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LINC complex-Lis1 interplay controls MT1-MMP matrix digest-on-demand response for confined tumor cell migration.
Laboratoire Biologie cellulaire systémique de la polarité et de la division - Elvira Infante, Alessia Castagnino, Robin Ferrari, Pedro Monteiro, Sonia Agüera-González, Perrine Paul-Gilloteaux, Mélanie J Domingues, Paolo Maiuri, Matthew Raab, Catherine M Shanahan, Alexandre Baffet, Matthieu Piel, Edgar R Gomes, Philippe Chavrier
Nature Communications - 9 2443 - DOI : 10.1038/s41467-018-04865-7 - 2018
Cancer cells’ ability to migrate through constricting pores in the tissue matrix is limited by nuclear stiffness. MT1-MMP contributes to metastasis by widening matrix pores, facilitating confined migration. Here, we show that modulation of matrix pore size or of lamin A expression known to modulate nuclear stiffness directly impinges on levels of MT1-MMP-mediated pericellular collagenolysis by cancer cells. A component of this adaptive response is the centrosome-centered distribution of MT1-MMP intracellular storage compartments ahead of the nucleus. We further show that this response, including invadopodia formation in association with confining matrix fibrils, requires an intact connection between the nucleus and the centrosome via the linker of nucleoskeleton and cytoskeleton (LINC) complex protein nesprin-2 and dynein adaptor Lis1. Our results uncover a digest-on-demand strategy for nuclear translocation through constricted spaces whereby confined migration triggers polarization of MT1-MMP storage compartments and matrix proteolysis in front of the nucleus depending on nucleus-microtubule linkage.
Role of calcium permeable channels in dendritic cell migration.
Laboratoire Biologie cellulaire systémique de la polarité et de la division - Sáez PJ, Sáez JC, Lennon-Duménil AM, Vargas P.
Curr Opin Immunol. - 52 74-80 - doi: 10.1016/j.coi.2018.04 - 2018
Calcium ion (Ca2+) is an essential second messenger involved in multiple cellular and subcellular processes. Ca2+ can be released and sensed globally or locally within cells, providing complex signals of variable amplitudes and time-scales. The key function of Ca2+ in the regulation of acto-myosin contractility has provided a simple explanation for its role in the regulation of immune cell migration. However, many questions remain, including the identity of the Ca2+ stores, channels and upstream signals involved in this process. Here, we focus on dendritic cells (DCs), because their immune sentinel function heavily relies on their capacity to migrate within tissues and later on between tissues and lymphoid organs. Deciphering the mechanisms by which cytoplasmic Ca2+ regulate DC migration should shed light on their role in initiating and tuning immune responses.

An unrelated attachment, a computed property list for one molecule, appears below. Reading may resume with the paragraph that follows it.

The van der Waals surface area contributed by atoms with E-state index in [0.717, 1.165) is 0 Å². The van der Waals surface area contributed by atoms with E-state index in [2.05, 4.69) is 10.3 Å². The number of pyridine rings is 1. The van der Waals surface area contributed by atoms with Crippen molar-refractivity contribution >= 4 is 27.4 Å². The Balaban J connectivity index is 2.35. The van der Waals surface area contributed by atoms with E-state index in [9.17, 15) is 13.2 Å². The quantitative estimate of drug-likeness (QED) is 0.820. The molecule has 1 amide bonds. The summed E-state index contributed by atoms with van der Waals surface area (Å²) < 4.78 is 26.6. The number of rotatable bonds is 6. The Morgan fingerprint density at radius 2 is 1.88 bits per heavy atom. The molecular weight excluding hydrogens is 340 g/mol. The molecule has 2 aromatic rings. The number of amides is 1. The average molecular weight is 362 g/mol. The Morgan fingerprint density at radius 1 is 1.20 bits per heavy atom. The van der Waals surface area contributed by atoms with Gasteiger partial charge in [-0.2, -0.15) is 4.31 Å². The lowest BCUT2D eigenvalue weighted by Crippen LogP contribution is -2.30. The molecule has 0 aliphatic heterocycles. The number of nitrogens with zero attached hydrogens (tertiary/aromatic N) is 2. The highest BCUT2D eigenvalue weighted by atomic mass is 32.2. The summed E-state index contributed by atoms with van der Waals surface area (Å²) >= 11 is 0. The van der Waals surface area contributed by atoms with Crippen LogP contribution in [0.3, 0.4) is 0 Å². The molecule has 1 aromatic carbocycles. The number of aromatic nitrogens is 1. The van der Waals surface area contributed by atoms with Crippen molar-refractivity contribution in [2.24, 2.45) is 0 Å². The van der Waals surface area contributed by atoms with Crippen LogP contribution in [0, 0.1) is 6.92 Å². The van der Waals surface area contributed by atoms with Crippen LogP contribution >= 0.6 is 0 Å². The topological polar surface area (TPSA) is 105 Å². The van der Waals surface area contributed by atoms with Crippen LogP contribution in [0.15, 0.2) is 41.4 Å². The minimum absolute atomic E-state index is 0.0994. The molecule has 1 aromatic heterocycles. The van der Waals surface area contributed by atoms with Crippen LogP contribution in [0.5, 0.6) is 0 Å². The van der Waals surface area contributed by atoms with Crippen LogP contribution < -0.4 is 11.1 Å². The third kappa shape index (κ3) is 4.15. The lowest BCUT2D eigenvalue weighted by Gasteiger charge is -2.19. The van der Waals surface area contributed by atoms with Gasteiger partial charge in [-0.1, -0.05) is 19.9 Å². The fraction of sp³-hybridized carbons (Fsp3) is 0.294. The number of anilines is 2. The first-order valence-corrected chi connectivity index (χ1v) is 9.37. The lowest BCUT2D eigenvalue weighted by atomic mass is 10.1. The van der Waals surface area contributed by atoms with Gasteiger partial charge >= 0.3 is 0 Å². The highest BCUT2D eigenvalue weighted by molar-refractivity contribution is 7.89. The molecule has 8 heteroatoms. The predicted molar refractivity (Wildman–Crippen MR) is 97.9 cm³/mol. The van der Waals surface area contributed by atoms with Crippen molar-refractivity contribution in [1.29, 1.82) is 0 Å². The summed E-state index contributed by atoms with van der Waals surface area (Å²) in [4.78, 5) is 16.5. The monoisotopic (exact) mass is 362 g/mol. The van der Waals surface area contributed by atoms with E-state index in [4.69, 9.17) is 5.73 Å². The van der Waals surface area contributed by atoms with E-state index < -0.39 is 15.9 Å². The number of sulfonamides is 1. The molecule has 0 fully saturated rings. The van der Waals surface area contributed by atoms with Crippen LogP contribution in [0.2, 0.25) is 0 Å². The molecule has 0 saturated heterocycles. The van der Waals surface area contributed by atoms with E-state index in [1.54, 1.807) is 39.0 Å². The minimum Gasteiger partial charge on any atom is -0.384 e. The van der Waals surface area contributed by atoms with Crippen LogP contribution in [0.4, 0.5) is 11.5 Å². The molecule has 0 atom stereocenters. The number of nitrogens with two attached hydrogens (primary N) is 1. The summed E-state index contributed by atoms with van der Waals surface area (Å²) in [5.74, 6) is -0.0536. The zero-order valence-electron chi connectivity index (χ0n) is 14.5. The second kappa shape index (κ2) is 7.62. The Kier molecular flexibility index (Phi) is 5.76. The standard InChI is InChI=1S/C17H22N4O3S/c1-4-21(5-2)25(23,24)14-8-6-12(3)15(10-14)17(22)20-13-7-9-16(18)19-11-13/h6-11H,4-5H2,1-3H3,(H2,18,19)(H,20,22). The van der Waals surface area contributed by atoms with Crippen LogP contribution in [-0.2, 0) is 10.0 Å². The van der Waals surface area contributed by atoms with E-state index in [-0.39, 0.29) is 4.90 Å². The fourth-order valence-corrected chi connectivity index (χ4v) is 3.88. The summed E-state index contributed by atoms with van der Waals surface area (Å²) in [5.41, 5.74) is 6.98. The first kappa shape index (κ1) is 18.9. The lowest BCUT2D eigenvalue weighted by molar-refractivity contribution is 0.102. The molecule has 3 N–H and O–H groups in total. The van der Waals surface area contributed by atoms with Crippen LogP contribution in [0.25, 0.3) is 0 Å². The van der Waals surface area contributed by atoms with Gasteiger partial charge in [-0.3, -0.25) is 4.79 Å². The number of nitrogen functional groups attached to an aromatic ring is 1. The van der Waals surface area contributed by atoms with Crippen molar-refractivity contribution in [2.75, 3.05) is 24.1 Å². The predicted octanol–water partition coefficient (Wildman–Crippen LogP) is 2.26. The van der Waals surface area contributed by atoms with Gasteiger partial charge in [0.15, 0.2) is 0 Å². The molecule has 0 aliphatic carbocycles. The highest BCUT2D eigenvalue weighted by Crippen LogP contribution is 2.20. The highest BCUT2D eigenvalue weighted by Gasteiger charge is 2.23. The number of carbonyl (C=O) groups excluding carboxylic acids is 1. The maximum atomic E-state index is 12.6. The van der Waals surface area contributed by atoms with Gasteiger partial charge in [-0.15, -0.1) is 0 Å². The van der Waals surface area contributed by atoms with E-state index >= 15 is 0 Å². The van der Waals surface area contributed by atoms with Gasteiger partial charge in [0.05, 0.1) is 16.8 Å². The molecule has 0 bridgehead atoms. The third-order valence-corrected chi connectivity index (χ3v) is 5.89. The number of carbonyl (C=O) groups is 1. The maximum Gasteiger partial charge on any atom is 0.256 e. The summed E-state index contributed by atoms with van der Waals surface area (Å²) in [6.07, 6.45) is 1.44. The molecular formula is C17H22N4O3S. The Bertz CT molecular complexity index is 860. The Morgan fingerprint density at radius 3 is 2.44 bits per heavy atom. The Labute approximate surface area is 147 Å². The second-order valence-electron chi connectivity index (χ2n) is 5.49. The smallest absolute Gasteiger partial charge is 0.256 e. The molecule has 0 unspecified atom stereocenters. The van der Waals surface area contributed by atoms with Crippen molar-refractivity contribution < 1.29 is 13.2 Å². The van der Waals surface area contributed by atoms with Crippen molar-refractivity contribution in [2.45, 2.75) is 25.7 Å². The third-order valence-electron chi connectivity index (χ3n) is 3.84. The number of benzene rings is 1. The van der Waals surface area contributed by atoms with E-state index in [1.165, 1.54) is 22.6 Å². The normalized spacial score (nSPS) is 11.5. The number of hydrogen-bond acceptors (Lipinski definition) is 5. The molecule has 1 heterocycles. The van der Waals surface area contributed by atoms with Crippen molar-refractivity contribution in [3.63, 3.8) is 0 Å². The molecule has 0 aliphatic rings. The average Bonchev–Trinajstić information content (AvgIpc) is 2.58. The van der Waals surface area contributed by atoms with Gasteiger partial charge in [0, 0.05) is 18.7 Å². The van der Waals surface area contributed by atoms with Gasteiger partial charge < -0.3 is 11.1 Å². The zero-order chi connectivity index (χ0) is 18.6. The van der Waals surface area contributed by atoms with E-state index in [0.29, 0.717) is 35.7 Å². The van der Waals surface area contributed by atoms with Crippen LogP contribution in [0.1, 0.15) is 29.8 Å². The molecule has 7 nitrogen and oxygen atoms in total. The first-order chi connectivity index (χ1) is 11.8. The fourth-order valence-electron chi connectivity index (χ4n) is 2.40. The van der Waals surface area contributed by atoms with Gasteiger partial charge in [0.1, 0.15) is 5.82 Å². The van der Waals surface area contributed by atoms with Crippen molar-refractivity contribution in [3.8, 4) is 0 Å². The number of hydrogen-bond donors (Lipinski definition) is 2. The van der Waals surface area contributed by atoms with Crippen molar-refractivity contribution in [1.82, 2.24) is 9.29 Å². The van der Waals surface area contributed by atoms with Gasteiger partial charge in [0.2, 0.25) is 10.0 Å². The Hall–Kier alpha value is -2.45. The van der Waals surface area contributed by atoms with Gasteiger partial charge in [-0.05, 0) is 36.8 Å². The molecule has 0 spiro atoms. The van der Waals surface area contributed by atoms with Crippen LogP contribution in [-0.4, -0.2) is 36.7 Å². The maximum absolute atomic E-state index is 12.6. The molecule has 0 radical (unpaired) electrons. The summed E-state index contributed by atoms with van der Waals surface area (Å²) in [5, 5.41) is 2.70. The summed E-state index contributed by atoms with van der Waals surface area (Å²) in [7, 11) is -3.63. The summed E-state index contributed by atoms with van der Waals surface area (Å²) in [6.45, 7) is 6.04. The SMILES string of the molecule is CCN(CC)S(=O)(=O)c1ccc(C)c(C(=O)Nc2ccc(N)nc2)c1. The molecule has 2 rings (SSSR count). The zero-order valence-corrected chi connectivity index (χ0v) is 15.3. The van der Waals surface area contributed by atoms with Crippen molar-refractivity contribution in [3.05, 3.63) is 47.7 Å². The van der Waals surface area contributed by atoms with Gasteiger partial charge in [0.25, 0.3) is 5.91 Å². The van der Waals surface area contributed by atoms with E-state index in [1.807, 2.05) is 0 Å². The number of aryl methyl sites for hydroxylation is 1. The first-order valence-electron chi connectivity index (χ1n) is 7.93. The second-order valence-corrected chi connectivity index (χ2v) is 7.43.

Mixed Copolymer Adlayers Allowing Reversible Thermal Control of Single Cell Aspect Ratio.
Laboratoire Biologie cellulaire systémique de la polarité et de la division - Dalier F, Dubacheva GV, Coniel M, Zanchi D, Galtayries A, Piel M, Marie E, Tribet C.
ACS Appl Mater Interfaces - 10(3) 2253-2258 - doi: 10.1021/acsami.7b18513. - 2018
Dynamic guidance of living cells is achieved by fine-tuning and spatiotemporal modulation on artificial polymer layers enabling reversible peptide display. Adjustment of surface composition and interactions is obtained by coadsorption of mixed poly(lysine) derivatives, grafted with either repellent PEG, RGD adhesion peptides, or T-responsive poly(N-isopropylacrylamide) strands. Deposition of mixed adlayers provides a straightforward mean to optimize complex substrates, which is here implemented to achieve (1) thermal control of ligand accessibility and (2) adjustment of relative adhesiveness between adjacent micropatterns, while preserving cell attachment during thermal cycles. The reversible polarization of HeLa cells along orthogonal stripes mimics guidance along natural matrices.
Retraction Notice to: FMN2 Makes Perinuclear Actin to Protect Nuclei during Confined Migration and Promote Metastasis.
Laboratoire Biologie cellulaire systémique de la polarité et de la division - Skau CT, Fischer RS, Gurel P, Thiam HR, Tubbs A, Baird MA, Davidson MW, Piel M, Alushin GM, Nussenzweig A, Steeg PS, Waterman CM.
Cell - 173(2) 529 - doi: 10.1016/j.cell.2018.03.058 - 2018
FMN2 Makes Perinuclear Actin to Protect Nuclei during Confined Migration and Promote Metastasis. [Cell. 2016]
Leukocyte Migration and Deformation in Collagen Gels and Microfabricated Constrictions
Laboratoire Biologie cellulaire systémique de la polarité et de la division - Sáez PJ, Barbier L, Attia R, Thiam HR, Piel M, Vargas P.
Methods Mol Biol. - 1749 361-373 - doi: 10.1007/978-1-4939-7701-7_26. - 2018